Read the entire article here.

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Mixed-Bloods, Mestizas, and Pintos: Race, Gender, and Claims to Whiteness in Helen Hunt Jackson’s Ramona and María Amparo Ruiz de Burton’s Who Would Have Thought It?

Posted in Articles, History, Literary/Artistic Criticism, Media Archive, United States, Women on 2011-08-25 23:26Z by Steven

Mixed-Bloods, Mestizas, and Pintos: Race, Gender, and Claims to Whiteness in Helen Hunt Jackson’s Ramona and María Amparo Ruiz de Burton’s Who Would Have Thought It?

Western American Literature
Volume 36, Number 3 (Fall 2001)
pages 212-231

Margaret D. Jacobs, Professor of History & Director, Women’s and Gender Studies
University of Nebraska, Lincoln

Since the 1980s, a growing number of scholars in widely different fields have discredited race as a self-evident category of human social relations. Alongside the work of scientists who have found no genetic or biological basis for racial categorization, critical race theorists have looked to changes in legal definitions of race and citizenship to conclude that race is socially and culturally constructed. Historians have contributed to the field by analyzing the history of Whiteness and the so-called White race. Many groups considered “White” today were once deemed non-White; it was only through renouncing common cause with other stigmatized “races” that certain Americans such as Irish and Jewish immigrants were able to attain White status and privilege. Of course, “choosing” to become White has not been an option for some Americans whose skin color is not light enough to allow them to pass for White. But as George Fredcrickson argues, it is not from color alone that race is constructed. He asserts that “theessential element [in notions of race and racism] is that belief, however justified or rationalized, in the critical importance of differing lines of descent and the use of that belief to establish or validate social inequality”.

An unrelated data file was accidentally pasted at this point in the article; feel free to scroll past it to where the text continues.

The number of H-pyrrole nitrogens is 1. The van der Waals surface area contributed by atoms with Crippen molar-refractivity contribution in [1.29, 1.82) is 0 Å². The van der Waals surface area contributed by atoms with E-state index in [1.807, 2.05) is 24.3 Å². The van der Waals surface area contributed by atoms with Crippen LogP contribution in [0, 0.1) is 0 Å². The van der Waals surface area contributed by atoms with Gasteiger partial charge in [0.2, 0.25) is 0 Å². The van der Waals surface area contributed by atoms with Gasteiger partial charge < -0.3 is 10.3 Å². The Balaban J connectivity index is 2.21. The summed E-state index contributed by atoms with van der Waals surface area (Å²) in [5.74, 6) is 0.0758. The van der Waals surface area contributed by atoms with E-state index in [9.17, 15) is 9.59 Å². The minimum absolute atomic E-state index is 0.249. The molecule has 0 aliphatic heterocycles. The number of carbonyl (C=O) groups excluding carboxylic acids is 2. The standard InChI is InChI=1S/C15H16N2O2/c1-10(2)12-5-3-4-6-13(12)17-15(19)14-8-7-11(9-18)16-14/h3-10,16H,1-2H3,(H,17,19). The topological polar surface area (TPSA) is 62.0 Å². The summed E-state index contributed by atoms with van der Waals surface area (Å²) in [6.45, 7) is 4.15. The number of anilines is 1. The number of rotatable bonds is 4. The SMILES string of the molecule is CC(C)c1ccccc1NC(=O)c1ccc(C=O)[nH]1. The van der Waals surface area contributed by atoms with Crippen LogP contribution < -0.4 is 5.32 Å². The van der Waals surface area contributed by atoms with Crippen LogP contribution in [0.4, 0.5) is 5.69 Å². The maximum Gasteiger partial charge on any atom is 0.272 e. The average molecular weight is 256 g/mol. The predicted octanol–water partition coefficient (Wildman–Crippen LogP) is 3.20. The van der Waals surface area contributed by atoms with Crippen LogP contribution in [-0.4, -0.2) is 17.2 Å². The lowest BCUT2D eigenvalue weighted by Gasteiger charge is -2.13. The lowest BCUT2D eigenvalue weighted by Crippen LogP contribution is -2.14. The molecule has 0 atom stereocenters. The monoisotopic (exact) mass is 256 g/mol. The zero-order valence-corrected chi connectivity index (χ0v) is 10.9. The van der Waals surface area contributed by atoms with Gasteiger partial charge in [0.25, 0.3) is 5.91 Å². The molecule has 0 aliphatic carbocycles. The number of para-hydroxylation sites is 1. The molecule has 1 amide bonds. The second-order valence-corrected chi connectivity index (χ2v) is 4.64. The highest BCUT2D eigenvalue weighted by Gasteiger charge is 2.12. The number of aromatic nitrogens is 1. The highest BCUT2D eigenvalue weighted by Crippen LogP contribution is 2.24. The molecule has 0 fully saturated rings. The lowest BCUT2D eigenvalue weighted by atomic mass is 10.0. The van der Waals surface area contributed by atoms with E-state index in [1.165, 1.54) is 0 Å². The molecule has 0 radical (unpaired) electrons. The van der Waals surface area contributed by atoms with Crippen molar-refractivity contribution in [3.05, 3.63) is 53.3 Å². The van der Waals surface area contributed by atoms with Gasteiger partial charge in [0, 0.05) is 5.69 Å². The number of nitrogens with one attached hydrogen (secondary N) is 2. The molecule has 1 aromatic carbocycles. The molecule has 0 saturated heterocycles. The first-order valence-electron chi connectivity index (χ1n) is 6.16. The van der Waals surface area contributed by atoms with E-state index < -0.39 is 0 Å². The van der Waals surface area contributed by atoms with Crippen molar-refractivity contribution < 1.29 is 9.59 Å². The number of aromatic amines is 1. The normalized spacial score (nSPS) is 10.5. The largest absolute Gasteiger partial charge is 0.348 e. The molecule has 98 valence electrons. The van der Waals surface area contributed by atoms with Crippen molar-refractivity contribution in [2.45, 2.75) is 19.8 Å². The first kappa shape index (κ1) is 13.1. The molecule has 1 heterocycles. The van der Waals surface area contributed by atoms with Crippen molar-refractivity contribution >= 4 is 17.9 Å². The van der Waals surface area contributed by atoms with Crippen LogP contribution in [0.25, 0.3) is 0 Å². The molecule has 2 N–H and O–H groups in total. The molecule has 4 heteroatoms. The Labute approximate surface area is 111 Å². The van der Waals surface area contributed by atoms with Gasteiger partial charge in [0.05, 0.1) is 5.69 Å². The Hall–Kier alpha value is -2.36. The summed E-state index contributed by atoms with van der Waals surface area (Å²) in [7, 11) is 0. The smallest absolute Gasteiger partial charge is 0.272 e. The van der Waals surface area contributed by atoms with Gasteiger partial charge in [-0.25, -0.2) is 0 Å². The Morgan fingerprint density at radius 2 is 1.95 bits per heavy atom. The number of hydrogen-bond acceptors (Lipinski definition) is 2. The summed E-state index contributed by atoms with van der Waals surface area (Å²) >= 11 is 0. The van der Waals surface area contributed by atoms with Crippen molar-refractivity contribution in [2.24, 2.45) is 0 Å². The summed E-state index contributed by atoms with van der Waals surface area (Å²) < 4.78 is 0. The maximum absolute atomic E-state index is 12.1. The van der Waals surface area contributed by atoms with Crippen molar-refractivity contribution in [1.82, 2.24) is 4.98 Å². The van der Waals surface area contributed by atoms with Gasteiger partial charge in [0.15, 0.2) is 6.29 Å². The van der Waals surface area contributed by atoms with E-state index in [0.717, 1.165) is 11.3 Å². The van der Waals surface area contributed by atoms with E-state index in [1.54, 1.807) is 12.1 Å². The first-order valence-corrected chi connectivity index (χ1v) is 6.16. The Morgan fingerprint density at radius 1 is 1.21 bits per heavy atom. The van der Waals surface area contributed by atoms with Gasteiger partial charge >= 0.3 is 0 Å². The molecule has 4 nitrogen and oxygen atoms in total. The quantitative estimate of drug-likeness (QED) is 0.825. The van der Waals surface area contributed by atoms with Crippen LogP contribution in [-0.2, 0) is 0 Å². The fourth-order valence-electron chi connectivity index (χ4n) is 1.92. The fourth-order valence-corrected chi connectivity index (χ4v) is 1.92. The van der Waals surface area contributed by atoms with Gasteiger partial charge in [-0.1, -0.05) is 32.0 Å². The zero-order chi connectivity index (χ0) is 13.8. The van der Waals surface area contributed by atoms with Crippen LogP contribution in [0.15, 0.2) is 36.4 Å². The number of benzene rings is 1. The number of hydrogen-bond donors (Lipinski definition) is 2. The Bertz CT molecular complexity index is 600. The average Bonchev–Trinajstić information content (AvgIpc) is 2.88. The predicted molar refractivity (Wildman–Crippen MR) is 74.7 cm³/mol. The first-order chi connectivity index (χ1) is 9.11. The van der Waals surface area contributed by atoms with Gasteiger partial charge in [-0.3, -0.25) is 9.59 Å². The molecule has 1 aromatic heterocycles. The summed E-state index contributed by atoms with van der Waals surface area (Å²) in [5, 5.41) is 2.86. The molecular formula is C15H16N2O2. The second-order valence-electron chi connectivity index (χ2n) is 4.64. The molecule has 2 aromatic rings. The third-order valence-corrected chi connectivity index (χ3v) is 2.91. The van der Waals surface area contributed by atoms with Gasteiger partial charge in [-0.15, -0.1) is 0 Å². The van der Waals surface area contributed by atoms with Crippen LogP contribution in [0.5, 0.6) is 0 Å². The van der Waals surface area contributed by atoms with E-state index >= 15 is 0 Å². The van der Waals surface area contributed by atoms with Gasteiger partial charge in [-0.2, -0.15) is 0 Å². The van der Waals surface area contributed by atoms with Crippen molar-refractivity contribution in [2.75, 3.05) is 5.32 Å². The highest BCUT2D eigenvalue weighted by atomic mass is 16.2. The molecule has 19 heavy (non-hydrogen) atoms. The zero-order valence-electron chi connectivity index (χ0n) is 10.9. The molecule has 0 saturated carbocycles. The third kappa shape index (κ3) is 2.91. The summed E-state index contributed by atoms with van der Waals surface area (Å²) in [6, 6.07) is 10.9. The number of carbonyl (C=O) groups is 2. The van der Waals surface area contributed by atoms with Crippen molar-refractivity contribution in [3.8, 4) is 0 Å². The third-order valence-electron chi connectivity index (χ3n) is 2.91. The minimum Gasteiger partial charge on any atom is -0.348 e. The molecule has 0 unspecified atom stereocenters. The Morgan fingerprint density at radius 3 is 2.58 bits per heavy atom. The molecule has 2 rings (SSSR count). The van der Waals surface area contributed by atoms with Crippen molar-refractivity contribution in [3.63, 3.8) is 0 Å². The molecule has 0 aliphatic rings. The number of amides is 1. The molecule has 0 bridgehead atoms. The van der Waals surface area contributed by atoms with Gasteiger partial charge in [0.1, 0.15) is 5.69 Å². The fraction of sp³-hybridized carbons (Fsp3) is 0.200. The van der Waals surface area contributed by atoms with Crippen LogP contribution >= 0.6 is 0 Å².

The social construction of race played out in myriad spaces: in brightly lit courtrooms and dark bedrooms, in factories and fields, in movie theaters and swimming pools, in classrooms and offices, in fast-moving trains and plodding city buses. The realm of literature as well became a space in which various American sought to envision and enforce their notions of race. The literature of the American West offers a particularly rich bounty of competing constructions of race. Until recently it has been all too common in the fields of both western American literature and western history to study Anglo-Americans’ views of the West and its peoples. A growing number of scholars, however, have challenged the ethnocentrism and cultural hegemony of this approach.

Significantly, though, we are not the first to engage in such a critique of Anglo-Americans’ portrayals of the West. Even as Easterners flooded bookstores and literary journals with their accounts of the West in the nineteenth century, an elite and well-educated Californians, Maria Amparo Ruiz de Burton, penned her own challenge to such representations. In 1872, countering Anglo notions that Californians were a “half barbaric” race who were unfit to govern themselves, to hold property, or to occupy professional positions, Ruiz de Burton published Who Would Have Thought It?, a political satire dressed up as a romance novel. Although written twelve years before one of the most famous Anglo novels about nineteenth-century California, Helen Hunt Jackson’s Ramona, Ruiz de Burton’s novel nevertheless reads like a sharp retort and a satire of Jackson’s view of California and the West…

Read the entire article here.